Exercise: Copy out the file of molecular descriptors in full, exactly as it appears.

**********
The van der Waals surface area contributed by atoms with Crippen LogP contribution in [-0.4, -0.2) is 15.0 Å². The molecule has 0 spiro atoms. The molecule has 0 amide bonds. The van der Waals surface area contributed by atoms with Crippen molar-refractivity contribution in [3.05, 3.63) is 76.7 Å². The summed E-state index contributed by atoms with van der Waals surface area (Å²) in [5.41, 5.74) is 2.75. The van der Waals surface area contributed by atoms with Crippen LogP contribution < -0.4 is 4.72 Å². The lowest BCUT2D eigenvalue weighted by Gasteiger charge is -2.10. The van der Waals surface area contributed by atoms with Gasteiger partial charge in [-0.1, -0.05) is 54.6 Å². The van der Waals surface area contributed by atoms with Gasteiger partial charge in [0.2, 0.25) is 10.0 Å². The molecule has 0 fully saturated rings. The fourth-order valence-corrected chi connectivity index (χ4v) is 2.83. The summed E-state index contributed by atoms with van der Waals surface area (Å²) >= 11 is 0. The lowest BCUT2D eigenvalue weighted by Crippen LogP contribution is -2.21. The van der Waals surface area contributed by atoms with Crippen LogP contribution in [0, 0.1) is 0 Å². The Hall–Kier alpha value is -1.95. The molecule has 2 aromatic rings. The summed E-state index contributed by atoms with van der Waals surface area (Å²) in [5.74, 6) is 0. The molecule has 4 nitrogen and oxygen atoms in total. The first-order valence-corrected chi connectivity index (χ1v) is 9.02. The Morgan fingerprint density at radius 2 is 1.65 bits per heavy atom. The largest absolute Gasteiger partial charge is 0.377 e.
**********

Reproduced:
The van der Waals surface area contributed by atoms with Crippen LogP contribution in [-0.4, -0.2) is 15.0 Å². The molecule has 0 spiro atoms. The molecule has 0 amide bonds. The van der Waals surface area contributed by atoms with Crippen molar-refractivity contribution in [3.05, 3.63) is 76.7 Å². The summed E-state index contributed by atoms with van der Waals surface area (Å²) in [5.41, 5.74) is 2.75. The van der Waals surface area contributed by atoms with Crippen LogP contribution < -0.4 is 4.72 Å². The lowest BCUT2D eigenvalue weighted by Gasteiger charge is -2.10. The van der Waals surface area contributed by atoms with Gasteiger partial charge in [-0.1, -0.05) is 54.6 Å². The van der Waals surface area contributed by atoms with Gasteiger partial charge in [0.2, 0.25) is 10.0 Å². The molecule has 0 fully saturated rings. The fourth-order valence-corrected chi connectivity index (χ4v) is 2.83. The summed E-state index contributed by atoms with van der Waals surface area (Å²) >= 11 is 0. The lowest BCUT2D eigenvalue weighted by Crippen LogP contribution is -2.21. The van der Waals surface area contributed by atoms with Crippen LogP contribution in [0, 0.1) is 0 Å². The Hall–Kier alpha value is -1.95. The molecule has 2 aromatic rings. The summed E-state index contributed by atoms with van der Waals surface area (Å²) in [5.74, 6) is 0. The molecule has 4 nitrogen and oxygen atoms in total. The first-order valence-corrected chi connectivity index (χ1v) is 9.02. The Morgan fingerprint density at radius 2 is 1.65 bits per heavy atom. The largest absolute Gasteiger partial charge is 0.377 e.